Join Date: Feb 2012
Location: South Wales, UK
• Horses: 0
The two areas you've indicated look like the tree-point positions which suggests a pressure problem there. Have you templated (wither-profiled) the horse to check against the saddle? If you can do that, it's the best indicator of whether the tree's too narrow. As a rough guide first, put your saddle on the horse un-girthed and your hand between horse and saddle behind the flap. If the saddle is off the horse's back (ie if the flat of your hand slides under it easily) then do a wither template.
If you don't have a flexicurve use any piece of wire that'll hold its shape (about 2 feet long) and form it over the wither and down the shoulder following the contours, about 2" (3 fingers-width) behind the back of the scapula, then offer it up to the front of the saddle. If you find your horse hollows behind the shoulder, to get accurate angles you'll need to draw the shape on a piece of card then draw straight lines from where the wither starts to curve downwards to where the shoulder curves out. If you cut that shape out and hold it against the front of the saddle you'll see if the angles match those of the tree-points. I suspect you'll find your saddle comes inside these angles, in which case it's too narrow, but bear in mind if your horse does hollow behind the shoulder the saddle will need extra flocking as well as the arch adjustment, otherwise it'll just drop behind the shoulder and people will say 'your saddle's too wide.'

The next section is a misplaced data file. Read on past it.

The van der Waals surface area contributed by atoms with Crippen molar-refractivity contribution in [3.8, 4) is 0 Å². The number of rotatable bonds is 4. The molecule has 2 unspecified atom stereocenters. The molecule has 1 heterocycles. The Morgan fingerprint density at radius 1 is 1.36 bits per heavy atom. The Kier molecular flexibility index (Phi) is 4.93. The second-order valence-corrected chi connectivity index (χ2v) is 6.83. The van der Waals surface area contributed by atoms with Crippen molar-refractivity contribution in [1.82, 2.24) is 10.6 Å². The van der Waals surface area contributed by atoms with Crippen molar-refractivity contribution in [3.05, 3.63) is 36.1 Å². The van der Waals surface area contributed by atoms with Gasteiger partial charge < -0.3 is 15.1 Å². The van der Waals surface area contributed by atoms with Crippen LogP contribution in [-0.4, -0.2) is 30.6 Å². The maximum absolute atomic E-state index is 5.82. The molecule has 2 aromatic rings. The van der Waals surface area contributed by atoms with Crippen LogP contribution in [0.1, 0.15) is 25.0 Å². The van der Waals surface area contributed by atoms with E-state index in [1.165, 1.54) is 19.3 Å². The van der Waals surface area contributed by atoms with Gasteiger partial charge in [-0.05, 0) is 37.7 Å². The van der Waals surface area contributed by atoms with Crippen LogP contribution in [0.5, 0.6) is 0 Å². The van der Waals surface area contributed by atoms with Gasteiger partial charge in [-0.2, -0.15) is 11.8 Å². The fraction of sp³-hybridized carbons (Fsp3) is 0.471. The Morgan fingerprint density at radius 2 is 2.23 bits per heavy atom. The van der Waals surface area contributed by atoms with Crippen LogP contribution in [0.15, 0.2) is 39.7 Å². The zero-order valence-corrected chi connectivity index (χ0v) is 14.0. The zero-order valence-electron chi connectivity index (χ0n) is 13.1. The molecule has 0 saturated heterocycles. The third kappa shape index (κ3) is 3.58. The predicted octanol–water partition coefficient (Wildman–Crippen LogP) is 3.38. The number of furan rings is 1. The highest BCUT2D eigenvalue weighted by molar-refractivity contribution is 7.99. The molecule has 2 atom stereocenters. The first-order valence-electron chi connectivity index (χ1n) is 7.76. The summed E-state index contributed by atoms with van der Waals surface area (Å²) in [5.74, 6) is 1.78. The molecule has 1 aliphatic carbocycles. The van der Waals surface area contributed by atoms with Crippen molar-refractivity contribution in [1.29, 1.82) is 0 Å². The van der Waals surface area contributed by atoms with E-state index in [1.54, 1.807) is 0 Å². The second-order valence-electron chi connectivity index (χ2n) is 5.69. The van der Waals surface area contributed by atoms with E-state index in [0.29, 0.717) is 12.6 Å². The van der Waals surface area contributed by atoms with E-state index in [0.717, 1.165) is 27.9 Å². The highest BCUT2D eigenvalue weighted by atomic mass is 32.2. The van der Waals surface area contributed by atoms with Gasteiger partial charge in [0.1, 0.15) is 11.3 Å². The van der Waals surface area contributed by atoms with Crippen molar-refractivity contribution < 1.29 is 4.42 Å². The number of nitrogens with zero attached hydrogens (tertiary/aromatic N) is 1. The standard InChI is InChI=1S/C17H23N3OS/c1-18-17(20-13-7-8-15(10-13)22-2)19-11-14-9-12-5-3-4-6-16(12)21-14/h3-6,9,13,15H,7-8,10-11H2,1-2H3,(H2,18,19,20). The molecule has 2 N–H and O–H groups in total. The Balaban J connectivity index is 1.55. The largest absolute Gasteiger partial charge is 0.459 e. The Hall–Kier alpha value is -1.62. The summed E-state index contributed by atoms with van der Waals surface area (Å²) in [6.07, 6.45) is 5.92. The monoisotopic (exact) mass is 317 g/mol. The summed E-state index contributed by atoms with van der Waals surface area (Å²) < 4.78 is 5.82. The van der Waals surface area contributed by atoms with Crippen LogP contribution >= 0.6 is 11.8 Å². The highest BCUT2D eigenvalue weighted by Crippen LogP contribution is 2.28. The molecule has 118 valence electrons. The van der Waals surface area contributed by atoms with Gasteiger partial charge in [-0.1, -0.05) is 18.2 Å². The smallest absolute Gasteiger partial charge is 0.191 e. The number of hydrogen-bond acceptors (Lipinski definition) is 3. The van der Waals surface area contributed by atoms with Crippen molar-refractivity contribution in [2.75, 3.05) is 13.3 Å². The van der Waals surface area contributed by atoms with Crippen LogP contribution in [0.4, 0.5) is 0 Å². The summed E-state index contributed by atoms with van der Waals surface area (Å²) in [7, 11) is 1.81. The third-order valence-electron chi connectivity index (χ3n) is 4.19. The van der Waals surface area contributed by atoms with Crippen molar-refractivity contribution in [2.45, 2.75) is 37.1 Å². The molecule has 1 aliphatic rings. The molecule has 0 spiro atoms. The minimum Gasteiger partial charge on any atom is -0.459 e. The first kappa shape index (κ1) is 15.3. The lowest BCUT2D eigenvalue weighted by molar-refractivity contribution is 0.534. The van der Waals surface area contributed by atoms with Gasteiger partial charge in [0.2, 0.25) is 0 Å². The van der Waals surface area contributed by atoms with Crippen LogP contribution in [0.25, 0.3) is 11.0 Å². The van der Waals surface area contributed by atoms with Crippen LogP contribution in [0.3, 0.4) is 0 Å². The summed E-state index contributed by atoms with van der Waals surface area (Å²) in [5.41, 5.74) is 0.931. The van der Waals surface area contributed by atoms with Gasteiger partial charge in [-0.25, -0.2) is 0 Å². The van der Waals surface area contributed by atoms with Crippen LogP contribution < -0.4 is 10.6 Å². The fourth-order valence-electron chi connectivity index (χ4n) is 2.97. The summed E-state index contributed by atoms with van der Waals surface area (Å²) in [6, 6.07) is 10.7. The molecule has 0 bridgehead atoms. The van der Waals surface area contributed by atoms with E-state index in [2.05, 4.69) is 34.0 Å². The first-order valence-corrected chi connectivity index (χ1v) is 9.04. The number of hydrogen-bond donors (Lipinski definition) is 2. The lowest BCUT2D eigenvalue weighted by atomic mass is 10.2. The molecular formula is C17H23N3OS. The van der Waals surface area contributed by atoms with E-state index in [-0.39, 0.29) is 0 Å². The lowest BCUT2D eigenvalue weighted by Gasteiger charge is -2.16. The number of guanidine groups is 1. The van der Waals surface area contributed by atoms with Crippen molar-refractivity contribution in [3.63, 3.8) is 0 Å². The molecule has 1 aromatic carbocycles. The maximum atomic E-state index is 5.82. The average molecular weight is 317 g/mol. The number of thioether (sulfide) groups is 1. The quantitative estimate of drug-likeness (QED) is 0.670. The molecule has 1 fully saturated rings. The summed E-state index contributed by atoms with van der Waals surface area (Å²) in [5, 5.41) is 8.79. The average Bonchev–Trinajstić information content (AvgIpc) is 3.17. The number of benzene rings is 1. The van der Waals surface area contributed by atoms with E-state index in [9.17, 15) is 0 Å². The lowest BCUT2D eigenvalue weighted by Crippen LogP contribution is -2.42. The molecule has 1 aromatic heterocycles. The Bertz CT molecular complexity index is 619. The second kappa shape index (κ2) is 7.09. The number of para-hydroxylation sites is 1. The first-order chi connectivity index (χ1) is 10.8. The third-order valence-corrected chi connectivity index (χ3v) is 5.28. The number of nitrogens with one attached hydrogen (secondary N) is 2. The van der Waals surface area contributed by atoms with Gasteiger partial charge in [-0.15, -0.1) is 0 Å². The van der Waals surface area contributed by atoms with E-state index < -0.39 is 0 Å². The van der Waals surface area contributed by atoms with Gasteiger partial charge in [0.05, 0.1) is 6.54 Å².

Your saddle has the right panel shape to have extra flock added, though whoever does the job will have to nick the stitches - they're designed to keep the existing flock from moving around too much so they're not structurally important.
Good luck :)
Last edited by unclearthur; 05-31-2012 at 06:12 AM.